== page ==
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When sending HTML e-mail, I understand that it's a best practice to send a plain text version as well.

But my question is: Must you send a plain text version as well?

What are the repercussions?

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5 Answers 5

up vote 1 down vote accepted

You never have to. If the recipient however, is unable to receive HTML emails or their client does not support them then chances are the HTML will be displayed as plain text. Also, some email providers/clients like Verizon, GMail or Outlook will strip out certain tags so you HTML is malformed.

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At least as far as Outlook 2007 is concerned, there are no reprecussions. We have an internal app that sends out emails in HTML format only and Outlook doesn't complain and renders the HTML content.

Sending an email with a plain-text version is simply common courtesy to support email clients that either don't support HTML format, or have their client set to render plain-text only. It's actually more prevalent than you may think so if you can either ask the user their preference or send both.

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Ideally you should collect the user preference of email and send the email based on this preference, it is impossible to guess what they prefer. This is not so much a best practice thing as opposed to a user preference, though it is rare now that users have email clients incapable of rendering html content, this does not preclude however email clients blocking html content (like GMail, Outlook) unless explicitly allowed by the user.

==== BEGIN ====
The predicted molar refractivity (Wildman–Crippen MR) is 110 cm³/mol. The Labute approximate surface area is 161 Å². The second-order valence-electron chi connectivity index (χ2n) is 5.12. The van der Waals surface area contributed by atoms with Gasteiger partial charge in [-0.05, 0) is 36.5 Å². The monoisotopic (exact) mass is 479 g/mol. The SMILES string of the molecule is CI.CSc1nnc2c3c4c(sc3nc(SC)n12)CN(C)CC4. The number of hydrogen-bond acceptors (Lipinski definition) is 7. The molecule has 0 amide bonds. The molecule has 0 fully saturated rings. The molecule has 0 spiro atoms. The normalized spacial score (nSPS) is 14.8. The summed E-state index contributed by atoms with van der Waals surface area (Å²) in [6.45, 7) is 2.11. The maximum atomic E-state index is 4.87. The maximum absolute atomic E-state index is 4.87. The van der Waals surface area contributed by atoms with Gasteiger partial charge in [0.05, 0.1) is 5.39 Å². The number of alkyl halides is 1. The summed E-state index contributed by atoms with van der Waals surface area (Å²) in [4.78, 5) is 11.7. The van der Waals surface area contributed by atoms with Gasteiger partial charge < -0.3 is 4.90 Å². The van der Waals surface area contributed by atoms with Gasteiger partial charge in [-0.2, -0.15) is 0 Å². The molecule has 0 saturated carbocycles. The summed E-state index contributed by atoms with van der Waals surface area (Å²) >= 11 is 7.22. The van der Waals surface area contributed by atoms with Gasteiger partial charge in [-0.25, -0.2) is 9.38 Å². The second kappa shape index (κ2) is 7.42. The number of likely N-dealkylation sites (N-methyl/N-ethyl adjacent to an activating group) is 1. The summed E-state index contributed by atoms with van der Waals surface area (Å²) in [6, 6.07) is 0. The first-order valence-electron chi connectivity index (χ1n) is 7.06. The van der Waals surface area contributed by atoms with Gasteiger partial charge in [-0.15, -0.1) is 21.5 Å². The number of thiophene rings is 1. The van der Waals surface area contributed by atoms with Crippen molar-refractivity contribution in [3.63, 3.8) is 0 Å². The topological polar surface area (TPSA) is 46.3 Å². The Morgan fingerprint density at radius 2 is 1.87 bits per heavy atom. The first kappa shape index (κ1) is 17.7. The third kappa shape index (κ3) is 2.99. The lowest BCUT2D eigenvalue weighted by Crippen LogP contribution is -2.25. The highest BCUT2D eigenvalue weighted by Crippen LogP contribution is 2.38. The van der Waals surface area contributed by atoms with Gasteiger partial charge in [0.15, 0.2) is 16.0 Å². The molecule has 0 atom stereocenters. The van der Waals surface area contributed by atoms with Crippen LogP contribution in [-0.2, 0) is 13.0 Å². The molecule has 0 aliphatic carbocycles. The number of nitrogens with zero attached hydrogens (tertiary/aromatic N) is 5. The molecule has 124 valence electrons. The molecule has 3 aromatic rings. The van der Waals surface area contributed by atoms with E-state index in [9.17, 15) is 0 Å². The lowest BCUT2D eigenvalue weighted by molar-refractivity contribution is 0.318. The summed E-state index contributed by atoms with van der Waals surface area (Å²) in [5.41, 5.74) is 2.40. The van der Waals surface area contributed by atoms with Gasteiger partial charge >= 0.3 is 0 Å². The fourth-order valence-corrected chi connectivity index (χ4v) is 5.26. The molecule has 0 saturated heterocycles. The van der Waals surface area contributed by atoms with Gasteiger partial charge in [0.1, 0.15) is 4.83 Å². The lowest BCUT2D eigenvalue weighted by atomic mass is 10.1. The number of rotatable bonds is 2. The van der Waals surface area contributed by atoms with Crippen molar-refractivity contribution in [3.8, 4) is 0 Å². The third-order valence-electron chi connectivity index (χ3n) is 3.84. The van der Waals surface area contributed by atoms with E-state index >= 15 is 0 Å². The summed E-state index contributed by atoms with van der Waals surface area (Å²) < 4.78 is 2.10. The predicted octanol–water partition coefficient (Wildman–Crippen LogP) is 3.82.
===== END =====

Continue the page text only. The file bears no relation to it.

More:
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On my humble opinion you must think on the receivers of the mail you are trying to send. I mean, if they have Mail User Agents that support a given format or not.

Also, you should be aware of making a compatible HTML e-mail otherwise it won't be interpreted right on every Mail User Agent.

Hope that helps,

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Think that, for example, Gmail interface shows in the header the first lines of the e-mail, and Outlook does too, if you send an HTML e-mail without plain text version, the text won't be displayed, at least in my case.

What I've seen from dozens of e-mails is that they normally include a line that tells:

If your e-mail client doesn't support HTML go to http://....

Another thing that I can tell you is that, for example, the iPhone downloads first the plain text message, and later the html formatted one.

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Touché! That is a mistake on my part, but what I wanted to tell is that normally a small part of the message gets sent in plain text, I'll update the answer –  Roberto Luis Bisbé Aug 26 '10 at 13:30

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